We drift in the wind, nomadic, elusive,
mercurial as scraps of tinsel, we hunt
human gatherings, crossing forests, seas
and cities, passing from home to home
we reap your memories, your secrets
that doze like fish in a torpid pool.
Small, almost invisible, you mistake
us for sunbeams, for insects floating
in the sultry night, for snow melting
on your child’s face or candle light
glinting in your lover’s eyes. We are
constant as the air you breathe, entering
your nasal passages, your mouth, seeping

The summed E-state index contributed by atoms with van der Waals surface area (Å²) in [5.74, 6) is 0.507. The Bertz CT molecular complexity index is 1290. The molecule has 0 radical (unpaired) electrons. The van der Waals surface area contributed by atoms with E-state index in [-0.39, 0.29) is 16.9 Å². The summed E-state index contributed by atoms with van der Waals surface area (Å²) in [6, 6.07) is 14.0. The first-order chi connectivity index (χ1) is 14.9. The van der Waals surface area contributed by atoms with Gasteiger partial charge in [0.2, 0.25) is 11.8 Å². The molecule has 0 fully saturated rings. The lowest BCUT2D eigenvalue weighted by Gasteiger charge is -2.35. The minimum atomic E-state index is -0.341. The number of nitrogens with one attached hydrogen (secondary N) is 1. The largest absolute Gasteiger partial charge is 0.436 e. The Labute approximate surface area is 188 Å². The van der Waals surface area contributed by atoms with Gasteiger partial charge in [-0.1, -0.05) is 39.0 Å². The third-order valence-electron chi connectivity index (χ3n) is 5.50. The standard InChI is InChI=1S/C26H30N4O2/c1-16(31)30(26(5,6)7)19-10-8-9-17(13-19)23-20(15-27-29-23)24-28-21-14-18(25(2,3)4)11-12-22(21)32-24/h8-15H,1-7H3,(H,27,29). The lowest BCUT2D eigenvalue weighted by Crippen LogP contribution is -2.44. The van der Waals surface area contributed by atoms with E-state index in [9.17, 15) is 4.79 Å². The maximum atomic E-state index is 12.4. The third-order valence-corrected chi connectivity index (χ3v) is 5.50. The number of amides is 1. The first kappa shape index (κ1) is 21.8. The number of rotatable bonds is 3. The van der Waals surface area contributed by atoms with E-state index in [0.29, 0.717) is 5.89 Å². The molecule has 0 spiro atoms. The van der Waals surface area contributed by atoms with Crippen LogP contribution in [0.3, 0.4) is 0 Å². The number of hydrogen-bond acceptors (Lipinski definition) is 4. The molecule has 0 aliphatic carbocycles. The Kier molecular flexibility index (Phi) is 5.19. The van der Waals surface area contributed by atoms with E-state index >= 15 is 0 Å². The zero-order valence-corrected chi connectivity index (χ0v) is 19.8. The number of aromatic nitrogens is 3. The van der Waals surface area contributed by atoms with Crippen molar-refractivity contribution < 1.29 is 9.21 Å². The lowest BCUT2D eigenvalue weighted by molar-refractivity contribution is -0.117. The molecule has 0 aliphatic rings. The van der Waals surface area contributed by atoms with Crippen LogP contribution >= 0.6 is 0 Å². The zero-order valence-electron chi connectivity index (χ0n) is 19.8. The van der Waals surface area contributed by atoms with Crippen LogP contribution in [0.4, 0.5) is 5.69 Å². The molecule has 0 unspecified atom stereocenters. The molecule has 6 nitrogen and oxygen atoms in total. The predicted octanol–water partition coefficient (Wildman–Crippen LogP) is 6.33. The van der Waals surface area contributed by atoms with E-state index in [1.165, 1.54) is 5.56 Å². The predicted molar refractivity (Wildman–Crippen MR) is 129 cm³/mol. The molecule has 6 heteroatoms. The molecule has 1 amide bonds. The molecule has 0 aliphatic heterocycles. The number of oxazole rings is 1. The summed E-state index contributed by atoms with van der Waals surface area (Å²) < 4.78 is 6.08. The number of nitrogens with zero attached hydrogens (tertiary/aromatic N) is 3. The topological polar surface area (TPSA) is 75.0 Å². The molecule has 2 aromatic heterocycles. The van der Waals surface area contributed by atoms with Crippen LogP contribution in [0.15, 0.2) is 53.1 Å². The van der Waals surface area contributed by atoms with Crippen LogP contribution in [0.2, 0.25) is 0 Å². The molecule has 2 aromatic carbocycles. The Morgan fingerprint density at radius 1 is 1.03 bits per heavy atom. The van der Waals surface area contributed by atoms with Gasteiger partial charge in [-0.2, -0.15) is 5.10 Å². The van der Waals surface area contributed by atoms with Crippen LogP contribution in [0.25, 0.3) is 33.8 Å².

into your skin and every private cavity.
We grub deep into the coils of grey
where you hide. Without you we are empty
as a church without the presence of God.
We can’t love. We can’t hate. We can’t sing.
So when you reach the top of the stairs
and forget why you are there, when you fail
to recall your mother’s voice or the taste
of beer, when you forget the meal you ate
ten minutes before and your own name,
please don’t mind too much.